In some ways, the central dilemma of equity investors is always what to do with those investments that turn out to be losers. I remember being told by a fund manager that "I bought well, but I did not sell well." It's a common complaint, even if few equity investors articulate it so clearly. Probably, the basic problem here is of admitting one's mistakes, which is a difficult thing to do for almost everyone, whether in investing or in anything else. The tendency is always to go on pretending that some miracle will happen and we will not have to recognise--more to ourselves than to anyone else--that we picked a loser.
It's been fifteen years now since the psychologist Daniel Kahneman was awarded the Nobel Prize for Economics, an event which introduced the phrase 'behavioural economics' to a lot of people. Kahneman is known for his work on the psychology of judgement and decision-making, fields which have a natural connection to behavioural economics, as well as the psychology of investors. In 2011, Kahneman published Thinking, Fast and Slow, which laid out his ideas in a highly accessible form. The sunk-cost problem is introduced in the book thus, "Two avid sports fans plan to travel 40 miles to see a basketball game. One of them paid for his ticket; the other was on his way to purchase a ticket when he got one free from a friend. A blizzard is announced for the night of the game. Which of the two ticket holders is more likely to brave the blizzard to see the game?"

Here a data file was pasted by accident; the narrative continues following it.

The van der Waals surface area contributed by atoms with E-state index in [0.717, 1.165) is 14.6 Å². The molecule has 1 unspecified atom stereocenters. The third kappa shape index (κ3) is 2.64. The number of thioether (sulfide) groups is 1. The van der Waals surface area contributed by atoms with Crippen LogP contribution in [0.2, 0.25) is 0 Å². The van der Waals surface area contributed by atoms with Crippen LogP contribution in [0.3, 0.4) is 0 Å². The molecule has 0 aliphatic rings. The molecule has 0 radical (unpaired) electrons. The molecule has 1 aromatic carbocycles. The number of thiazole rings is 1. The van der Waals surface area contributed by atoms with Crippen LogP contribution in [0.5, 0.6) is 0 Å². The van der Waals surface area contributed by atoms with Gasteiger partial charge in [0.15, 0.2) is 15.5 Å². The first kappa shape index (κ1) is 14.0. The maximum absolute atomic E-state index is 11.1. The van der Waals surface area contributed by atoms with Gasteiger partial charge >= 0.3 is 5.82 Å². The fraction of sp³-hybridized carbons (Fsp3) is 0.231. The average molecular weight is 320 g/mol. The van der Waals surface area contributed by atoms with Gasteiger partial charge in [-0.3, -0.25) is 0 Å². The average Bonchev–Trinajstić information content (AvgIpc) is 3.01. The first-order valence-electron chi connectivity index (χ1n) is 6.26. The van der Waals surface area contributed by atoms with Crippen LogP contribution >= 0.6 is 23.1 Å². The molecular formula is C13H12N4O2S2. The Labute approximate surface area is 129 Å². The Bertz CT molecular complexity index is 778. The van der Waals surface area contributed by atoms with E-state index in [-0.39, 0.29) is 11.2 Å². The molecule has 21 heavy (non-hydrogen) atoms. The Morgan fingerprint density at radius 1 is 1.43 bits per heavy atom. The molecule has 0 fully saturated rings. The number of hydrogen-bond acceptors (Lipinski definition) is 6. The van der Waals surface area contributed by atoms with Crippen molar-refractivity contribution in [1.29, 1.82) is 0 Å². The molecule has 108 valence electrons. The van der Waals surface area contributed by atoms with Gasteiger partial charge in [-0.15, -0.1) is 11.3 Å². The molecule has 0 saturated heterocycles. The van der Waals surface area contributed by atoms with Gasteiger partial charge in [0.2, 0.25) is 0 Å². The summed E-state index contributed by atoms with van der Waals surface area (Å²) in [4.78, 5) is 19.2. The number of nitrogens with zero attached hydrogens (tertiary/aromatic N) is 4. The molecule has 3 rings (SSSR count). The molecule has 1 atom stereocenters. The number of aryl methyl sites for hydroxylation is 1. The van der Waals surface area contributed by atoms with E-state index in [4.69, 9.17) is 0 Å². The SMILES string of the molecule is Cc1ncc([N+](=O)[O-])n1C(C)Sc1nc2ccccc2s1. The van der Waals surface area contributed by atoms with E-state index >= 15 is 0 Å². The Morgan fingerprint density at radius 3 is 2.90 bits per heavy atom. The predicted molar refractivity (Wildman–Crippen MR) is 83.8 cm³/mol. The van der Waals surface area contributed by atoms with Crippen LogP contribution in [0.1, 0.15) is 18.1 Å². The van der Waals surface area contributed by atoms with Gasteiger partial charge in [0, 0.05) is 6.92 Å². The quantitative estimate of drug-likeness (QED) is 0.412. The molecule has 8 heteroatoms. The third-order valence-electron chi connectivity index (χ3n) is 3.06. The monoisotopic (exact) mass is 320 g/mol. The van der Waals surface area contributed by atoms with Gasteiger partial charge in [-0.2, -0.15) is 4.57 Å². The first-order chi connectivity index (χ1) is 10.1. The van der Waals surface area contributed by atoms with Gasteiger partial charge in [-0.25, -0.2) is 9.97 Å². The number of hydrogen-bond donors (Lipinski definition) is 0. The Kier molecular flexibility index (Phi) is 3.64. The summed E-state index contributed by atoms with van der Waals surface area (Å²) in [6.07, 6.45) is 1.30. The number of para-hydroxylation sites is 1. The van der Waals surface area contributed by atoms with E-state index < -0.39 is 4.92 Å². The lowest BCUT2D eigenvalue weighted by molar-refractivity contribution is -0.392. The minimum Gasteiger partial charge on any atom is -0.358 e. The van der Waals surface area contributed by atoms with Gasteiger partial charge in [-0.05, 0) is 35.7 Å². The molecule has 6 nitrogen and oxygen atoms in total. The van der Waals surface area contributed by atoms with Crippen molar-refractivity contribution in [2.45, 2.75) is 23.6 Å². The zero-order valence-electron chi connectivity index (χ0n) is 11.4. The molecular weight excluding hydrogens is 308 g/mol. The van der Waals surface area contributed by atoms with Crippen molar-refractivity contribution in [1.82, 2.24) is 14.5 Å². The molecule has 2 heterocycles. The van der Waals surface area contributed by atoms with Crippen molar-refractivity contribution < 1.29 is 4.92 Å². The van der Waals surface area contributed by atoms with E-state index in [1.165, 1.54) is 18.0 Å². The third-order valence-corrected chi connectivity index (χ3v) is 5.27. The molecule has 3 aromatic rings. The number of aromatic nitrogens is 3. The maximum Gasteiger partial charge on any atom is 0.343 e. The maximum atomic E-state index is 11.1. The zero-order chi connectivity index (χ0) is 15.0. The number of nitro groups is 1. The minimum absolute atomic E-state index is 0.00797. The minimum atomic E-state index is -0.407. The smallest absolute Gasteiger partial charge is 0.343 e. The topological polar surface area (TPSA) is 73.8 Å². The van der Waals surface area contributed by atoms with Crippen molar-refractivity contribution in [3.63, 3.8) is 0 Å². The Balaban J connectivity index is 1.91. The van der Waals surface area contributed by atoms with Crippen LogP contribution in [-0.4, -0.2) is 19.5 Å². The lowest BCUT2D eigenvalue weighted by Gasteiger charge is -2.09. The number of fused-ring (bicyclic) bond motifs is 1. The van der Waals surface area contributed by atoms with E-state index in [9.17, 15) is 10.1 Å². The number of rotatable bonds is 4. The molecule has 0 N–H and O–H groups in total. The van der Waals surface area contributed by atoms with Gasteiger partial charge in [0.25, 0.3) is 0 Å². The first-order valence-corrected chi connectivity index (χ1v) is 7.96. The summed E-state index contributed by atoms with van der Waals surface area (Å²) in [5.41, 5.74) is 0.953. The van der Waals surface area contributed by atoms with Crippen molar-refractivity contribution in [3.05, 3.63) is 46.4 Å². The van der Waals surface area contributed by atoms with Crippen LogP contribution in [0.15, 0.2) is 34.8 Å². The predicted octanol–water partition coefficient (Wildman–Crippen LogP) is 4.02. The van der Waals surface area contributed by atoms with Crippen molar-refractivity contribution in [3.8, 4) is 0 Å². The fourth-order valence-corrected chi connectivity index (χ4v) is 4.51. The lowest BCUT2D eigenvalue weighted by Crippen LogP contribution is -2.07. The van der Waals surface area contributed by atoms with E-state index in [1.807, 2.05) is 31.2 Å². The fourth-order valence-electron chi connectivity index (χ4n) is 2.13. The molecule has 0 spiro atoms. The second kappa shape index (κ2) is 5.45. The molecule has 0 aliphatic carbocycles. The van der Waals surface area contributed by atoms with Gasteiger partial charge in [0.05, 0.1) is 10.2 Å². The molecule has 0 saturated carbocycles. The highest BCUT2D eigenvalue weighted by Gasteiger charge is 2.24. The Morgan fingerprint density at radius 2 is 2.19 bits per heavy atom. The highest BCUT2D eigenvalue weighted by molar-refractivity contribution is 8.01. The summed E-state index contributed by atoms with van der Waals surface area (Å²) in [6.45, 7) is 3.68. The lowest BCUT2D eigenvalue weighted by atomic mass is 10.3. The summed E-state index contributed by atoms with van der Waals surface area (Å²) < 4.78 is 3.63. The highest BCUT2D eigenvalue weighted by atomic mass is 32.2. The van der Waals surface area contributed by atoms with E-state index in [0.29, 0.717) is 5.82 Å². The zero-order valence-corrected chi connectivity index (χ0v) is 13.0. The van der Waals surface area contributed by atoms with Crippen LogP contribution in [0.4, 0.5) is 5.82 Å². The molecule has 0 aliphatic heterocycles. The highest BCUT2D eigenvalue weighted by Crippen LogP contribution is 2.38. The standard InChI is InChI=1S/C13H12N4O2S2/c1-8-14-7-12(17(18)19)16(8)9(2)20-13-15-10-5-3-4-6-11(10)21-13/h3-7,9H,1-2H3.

As readers, we immediately know the correct answer: the fan who paid for his ticket will be more determined to see the match because 'he has more to lose'. However, even as we articulate our answer, we realise the flaw in it. The money is already gone. Taking the additional risk of driving in a snowstorm will not get it back.
We could transplant this situation to equity investing. Since no one gets equity for free, we will change the situation to one investor buying a stock at a lower price and another buying it at a higher price after the price has gone up. Soon, the stock starts declining and it comes down to roughly the price at which the first investor had bought it. It's clear (to an unbiased mind) that there's something wrong with the company and there isn't much hope of it reviving.
Now we are in roughly the same situation as the baseball fans. The first investor can sell off without any notable loss or profit, while the second one can only sell out if he's willing to bear a loss. What do you think will happen?
Unfortunately, the answer is just as clear as in the case of the baseball fans. The second investor is likely to hold on to the dud investment because he has a loss. The first one is likely to sell out because doing so will not involve making a loss. The irrational part is that the future is the same for both, and only the past is different. The money used to buy the stock is gone. The only question is whether you can recover any remaining value, before that too is lost.
However, in investing, there is an opposite effect too whose existence is implied by Kahneman's research. The tendency to not recognise losses is accompanied by a willingness to recognise profits. The result is that investors hang on to their winners and sell out their losers.
That's the worse thing that one can possibly do to one's investments. Unfortunately, it's also one of the commonest. From the first timer who is just dipping his toes, to the largest institutional investors, everyone does it.